SQL SERVER – How to fix the SQL Server Error 8657 or 8658?

It is sometimes very difficult to troubleshoot error which are relating to memory. In a recent query from one of my customer DBA, he sent me an error message which read like the ones below:

Error: 8657, Severity: 17, Could not get the memory grant of %I64d KB because it exceeds the maximum configuration limit in workload group ‘%ls’ (%ld) and resource pool ‘%ls’ (%ld). Contact the server administrator to increase the memory usage limit.

Error: 8658, Severity: 17, Cannot start the columnstore index build because it requires at least %I64d KB, while the maximum memory grant is limited to %I64d KB per query in workload group ‘%ls’ (%ld) and resource pool ‘%ls’ (%ld). Retry after modifying columnstore index to contain

The first instinct for me was to ask, hey you are sending me the template. Can you give me more information on the Resource Pool and other values? He said, he had not configured any Resource Governor on his server and was just trying to configure few columnstore indexes on a very large table when some of these errors were coming. Since he was part of a banking domain, he was unable to send me the exact values as per organizations security reasons. With very less information, I thought I need to dig more into these errors to understand why these happen. I was surprised, I had not written about this yet on this blog.

On quizzing few friends, I learnt that the default value for a query is limited to 25% of available memory on a server. This got me interested to find out how can this be viewed. The tip was part of the error message – check the resource governor settings.

SELECT request_max_memory_grant_percent,* FROM sys.dm_resource_governor_workload_groups
WHERE name = 'default'

SQL SERVER - How to fix the SQL Server Error 8657 or 8658? memory-grant-01

As you can see, the default value is 25% preconfigured and part of standard setup. Now to answer why the columnstore index creation was erroring.

It is possible for creation of a columnstore index to fail either at the very beginning of execution if it can’t get the necessary initial memory grant, or later during execution if supplemental grants can’t be obtained. If the initial grant fails, we will see error 8657 or 8658. We may get error 701 or 802 if memory runs out later during execution.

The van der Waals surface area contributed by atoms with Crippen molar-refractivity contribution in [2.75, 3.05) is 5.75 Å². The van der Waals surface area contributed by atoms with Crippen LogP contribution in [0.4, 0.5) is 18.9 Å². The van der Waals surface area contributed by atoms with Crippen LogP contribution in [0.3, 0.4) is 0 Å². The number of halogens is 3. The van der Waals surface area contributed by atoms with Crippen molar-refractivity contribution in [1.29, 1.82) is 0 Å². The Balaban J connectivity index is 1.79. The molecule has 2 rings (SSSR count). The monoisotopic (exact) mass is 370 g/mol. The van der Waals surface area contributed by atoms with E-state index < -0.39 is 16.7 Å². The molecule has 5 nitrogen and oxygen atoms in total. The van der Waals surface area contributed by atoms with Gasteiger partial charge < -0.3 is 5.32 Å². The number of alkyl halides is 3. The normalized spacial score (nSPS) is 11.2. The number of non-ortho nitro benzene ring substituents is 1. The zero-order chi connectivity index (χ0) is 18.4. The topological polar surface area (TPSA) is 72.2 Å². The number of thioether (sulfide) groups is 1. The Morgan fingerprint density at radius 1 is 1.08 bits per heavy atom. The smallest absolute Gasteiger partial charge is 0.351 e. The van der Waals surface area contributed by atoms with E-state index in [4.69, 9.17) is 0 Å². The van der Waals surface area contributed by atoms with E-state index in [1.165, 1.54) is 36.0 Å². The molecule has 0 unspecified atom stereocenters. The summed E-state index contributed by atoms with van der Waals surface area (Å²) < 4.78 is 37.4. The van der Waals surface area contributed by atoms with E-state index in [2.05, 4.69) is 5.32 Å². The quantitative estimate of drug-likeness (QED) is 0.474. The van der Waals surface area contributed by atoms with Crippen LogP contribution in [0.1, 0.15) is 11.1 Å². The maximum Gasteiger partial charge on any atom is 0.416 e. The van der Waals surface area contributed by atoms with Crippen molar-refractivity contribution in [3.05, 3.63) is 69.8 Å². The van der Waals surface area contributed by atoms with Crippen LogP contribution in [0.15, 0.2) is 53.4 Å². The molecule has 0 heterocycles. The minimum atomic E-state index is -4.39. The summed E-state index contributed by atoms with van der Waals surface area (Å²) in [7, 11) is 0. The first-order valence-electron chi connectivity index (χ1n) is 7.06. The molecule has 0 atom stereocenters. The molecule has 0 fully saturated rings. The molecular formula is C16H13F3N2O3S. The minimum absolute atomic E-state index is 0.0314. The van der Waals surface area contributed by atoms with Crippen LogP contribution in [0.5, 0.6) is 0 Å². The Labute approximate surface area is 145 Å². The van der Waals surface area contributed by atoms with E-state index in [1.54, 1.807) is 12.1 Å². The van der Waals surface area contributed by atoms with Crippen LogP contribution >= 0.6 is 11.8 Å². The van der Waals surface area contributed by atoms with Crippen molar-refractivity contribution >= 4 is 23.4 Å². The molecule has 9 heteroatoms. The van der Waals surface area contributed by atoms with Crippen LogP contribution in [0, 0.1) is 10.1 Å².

Resolution: If out-of-memory error 8657 or 8658 occur at the beginning of columnstore index creation, first, check the resource governor settings. The default setting for resource governor limits a query in the default pool to 25% of available memory even if the server is otherwise inactive. This is true even if we have not enabled resource governor. Consider changing the resource governor settings to allow the create index statement to access more memory in such cases. The TSQL would look like:

-- Increase the value of GRANT to 50% from default of 25%
-- RECONFIGURE to make the setting take effect

I sent this script to my friend and told him to see the effect. I got a response last week that the query now ran without any problem and he was no longer getting the errors during index creation. Post this email conversation, I thought of uploading this script back into this blog for future reference.

I am curious to know, have you ever encountered 8657 or 8658 errors in your environments? What did you do to mitigate the errors? Would love to learn from you too.

Reference: Pinal Dave (https://blog.sqlauthority.com)

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2 Comments. Leave new

  • Great article

  • I found that the query was using Parallelism. “This parallel mode increases memory usage because each worker needs its own copy of sort or hash join, and the parallelism operator needs buffers for temporary storage of transferred rows. Since DOP N would use N parallel workers, the query would need N times more required memory”

    My query ran fine by adding the OPTION (MAXDOP 1)


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